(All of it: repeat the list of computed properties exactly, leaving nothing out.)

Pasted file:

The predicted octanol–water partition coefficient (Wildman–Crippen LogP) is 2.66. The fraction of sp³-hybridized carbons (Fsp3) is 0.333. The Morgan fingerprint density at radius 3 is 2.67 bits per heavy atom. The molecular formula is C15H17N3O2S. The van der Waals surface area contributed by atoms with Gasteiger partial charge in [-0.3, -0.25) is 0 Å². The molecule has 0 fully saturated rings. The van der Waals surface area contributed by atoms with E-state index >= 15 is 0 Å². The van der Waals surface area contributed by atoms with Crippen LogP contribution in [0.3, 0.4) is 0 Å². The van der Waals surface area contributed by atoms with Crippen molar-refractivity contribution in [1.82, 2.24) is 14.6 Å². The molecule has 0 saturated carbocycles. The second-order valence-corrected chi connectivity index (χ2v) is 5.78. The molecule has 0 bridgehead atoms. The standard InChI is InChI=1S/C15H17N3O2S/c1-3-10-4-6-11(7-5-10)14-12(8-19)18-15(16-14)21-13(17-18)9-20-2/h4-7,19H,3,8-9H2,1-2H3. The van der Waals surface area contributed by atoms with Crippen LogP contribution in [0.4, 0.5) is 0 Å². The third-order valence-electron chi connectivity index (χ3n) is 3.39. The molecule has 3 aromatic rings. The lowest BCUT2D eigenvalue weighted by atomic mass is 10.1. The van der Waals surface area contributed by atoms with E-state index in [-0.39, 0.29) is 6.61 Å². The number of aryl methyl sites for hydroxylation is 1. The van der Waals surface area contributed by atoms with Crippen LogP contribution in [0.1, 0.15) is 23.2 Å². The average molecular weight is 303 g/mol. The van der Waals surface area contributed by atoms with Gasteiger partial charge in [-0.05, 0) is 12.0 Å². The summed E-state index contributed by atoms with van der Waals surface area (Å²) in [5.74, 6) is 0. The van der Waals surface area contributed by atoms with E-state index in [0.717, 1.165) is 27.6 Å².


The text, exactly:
The predicted octanol–water partition coefficient (Wildman–Crippen LogP) is 2.66. The fraction of sp³-hybridized carbons (Fsp3) is 0.333. The Morgan fingerprint density at radius 3 is 2.67 bits per heavy atom. The molecular formula is C15H17N3O2S. The van der Waals surface area contributed by atoms with Gasteiger partial charge in [-0.3, -0.25) is 0 Å². The molecule has 0 fully saturated rings. The van der Waals surface area contributed by atoms with E-state index >= 15 is 0 Å². The van der Waals surface area contributed by atoms with Crippen LogP contribution in [0.3, 0.4) is 0 Å². The van der Waals surface area contributed by atoms with Crippen molar-refractivity contribution in [1.82, 2.24) is 14.6 Å². The molecule has 0 saturated carbocycles. The second-order valence-corrected chi connectivity index (χ2v) is 5.78. The molecule has 0 bridgehead atoms. The standard InChI is InChI=1S/C15H17N3O2S/c1-3-10-4-6-11(7-5-10)14-12(8-19)18-15(16-14)21-13(17-18)9-20-2/h4-7,19H,3,8-9H2,1-2H3. The van der Waals surface area contributed by atoms with Crippen LogP contribution in [0.4, 0.5) is 0 Å². The third-order valence-electron chi connectivity index (χ3n) is 3.39. The molecule has 3 aromatic rings. The lowest BCUT2D eigenvalue weighted by atomic mass is 10.1. The van der Waals surface area contributed by atoms with E-state index in [-0.39, 0.29) is 6.61 Å². The number of aryl methyl sites for hydroxylation is 1. The van der Waals surface area contributed by atoms with Crippen LogP contribution in [0.1, 0.15) is 23.2 Å². The average molecular weight is 303 g/mol. The van der Waals surface area contributed by atoms with Gasteiger partial charge in [-0.05, 0) is 12.0 Å². The summed E-state index contributed by atoms with van der Waals surface area (Å²) in [5.74, 6) is 0. The van der Waals surface area contributed by atoms with E-state index in [0.717, 1.165) is 27.6 Å².